Publications & Research / Awards

Kapil Bakshi Wisconsin CME certificateKapil Bakshi Wisconsin HHPF certificate

List of publications and links
Dr Kapil Bakshi Publications and Reviewership in research in International prime European and American peer reviewed journals with a high Impact Factor


European Orthopaedics and Traumatology
June 2014, Volume 5, Issue 2, pp 145-147
Date: 09 Sep 2013
Shoulder dislocation—a modified reduction technique for anterior and inferior dislocations
Official Journal of the European Federation of National Associations of Orthopaedics and Traumatology (EFORT)
This modified reduction technique reduces trauma and morbidity for anterior and inferior dislocations, is easy to perform, and is reliable.
The procedure uses a “three directional pull” as follows: (1) Linear traction of the affected arm as it lies in the “position on arrival” in the Emergency Room. (2) Counter traction in the opposite direction. (3) The “third force” (a modification) is a sustained, increasing traction with a 2–3 in. broad sling placed around the neck of the humerus, pulling in the direction of 2 o’clock (left shoulder)/10 o’clock (right shoulder) in line with the lateral border of the scapula [runs parallel to the face of the glenoid]. Reduction is generally done under sedation, but general anesthesia used on the elderly and osteoporotics makes the procedure easier, safer, and quicker. Immobilization is in “internal rotation” for 3 weeks.
Reduction is either “spontaneous” or achieved in a maximum of three precisely graded attempts undertaken in quick succession in full “three directional traction mode,” using a much reduced range of abduction and external rotation than that used in Kocher’s technique.
The “third force” is the crucial GUIDING force which helps to unbutton the head of the humerus from the rent in the capsule and/or “glide” the head effectively on to the glenoid. It will counteract or minimize muscle spasm. There was 100 % success in the 30 cases reduced by this technique over a period of 2.5 years

Full text available on hacked websites if googled

2. Open Axial and True Vertical Ankle Dislocation Without Malleolar …

Open Axial and True Vertical Ankle Dislocation Without Malleolar Fractures: A Case Report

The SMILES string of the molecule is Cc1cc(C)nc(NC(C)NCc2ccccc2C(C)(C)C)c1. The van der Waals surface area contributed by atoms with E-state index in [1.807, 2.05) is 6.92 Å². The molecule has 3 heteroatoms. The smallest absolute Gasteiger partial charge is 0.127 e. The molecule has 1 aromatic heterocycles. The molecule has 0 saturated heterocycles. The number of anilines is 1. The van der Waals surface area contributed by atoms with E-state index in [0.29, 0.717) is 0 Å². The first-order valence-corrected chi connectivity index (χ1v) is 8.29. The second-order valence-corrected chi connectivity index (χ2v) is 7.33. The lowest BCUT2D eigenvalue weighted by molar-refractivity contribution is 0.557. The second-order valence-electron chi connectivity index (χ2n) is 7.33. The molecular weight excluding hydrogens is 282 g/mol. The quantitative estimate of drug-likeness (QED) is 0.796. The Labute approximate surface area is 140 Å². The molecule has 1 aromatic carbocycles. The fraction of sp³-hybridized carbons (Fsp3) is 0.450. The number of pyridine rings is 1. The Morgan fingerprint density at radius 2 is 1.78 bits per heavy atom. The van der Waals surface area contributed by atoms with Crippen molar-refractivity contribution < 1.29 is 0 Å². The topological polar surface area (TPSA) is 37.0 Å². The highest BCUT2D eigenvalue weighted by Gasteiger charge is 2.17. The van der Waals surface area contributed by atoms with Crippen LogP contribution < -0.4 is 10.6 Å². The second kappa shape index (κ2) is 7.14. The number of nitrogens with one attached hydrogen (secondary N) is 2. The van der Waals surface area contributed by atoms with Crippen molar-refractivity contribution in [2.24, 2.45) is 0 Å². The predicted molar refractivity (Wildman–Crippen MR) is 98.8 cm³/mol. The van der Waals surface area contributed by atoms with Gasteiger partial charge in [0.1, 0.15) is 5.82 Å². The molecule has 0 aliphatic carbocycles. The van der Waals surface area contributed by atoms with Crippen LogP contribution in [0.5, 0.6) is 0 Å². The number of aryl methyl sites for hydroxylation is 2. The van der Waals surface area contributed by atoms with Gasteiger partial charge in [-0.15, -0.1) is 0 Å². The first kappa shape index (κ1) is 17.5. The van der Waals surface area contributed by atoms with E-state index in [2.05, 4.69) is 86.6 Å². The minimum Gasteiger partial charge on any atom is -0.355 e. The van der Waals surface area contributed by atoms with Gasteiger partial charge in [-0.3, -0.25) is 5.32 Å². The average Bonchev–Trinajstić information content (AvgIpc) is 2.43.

Tibiotalar dislocation is rare and usually associated with a high-velocity, high-energy impact or extreme sporting injuries. I describe complete tibiotalar dislocation from an unusual mechanism. A 22-year-old mechanic was sitting under a hydraulic lift when it began to leak, lowering the engine on which he was working onto his right lower thigh. This heavy load, without rotational force or high-velocity impact, was transmitted down his foreleg. Because his foot was fixed to the ground, the talus was proximally and vertically displaced, and the distal tibia was forced to the ground, beside his foot, and was contaminated with sand and grease. The circumferential ligament complexes and capsule were completely transected, but, despite a severely disrupted dorsal and capsular blood supply, talar vasculature remained adequate. In the emergency department, gentle traction restored impaired circulation. No malleolar fractures were seen. The wound was meticulously irrigated with saline and povidone-iodine and debrided. Cefepime, 2 g, was given twice daily. In surgery, the unstable joint was transfixed with two thick Kirschner wires, passed retrograde. Interrupted sutures were placed in the anterior capsule and anterior third of the lateral ligament without additional incisions. The wound healed aseptically. The Kirschner wires were removed at 6 weeks. The joint space was only minimally reduced. He returned to work after 4 months. His ankle-hindfoot score was 90/100 at 18 months, he could jog at 24 months, and he was still asymptomatic at 36 months. The case illustrates the importance of preserving talar circulation and treatment within the “golden hour.”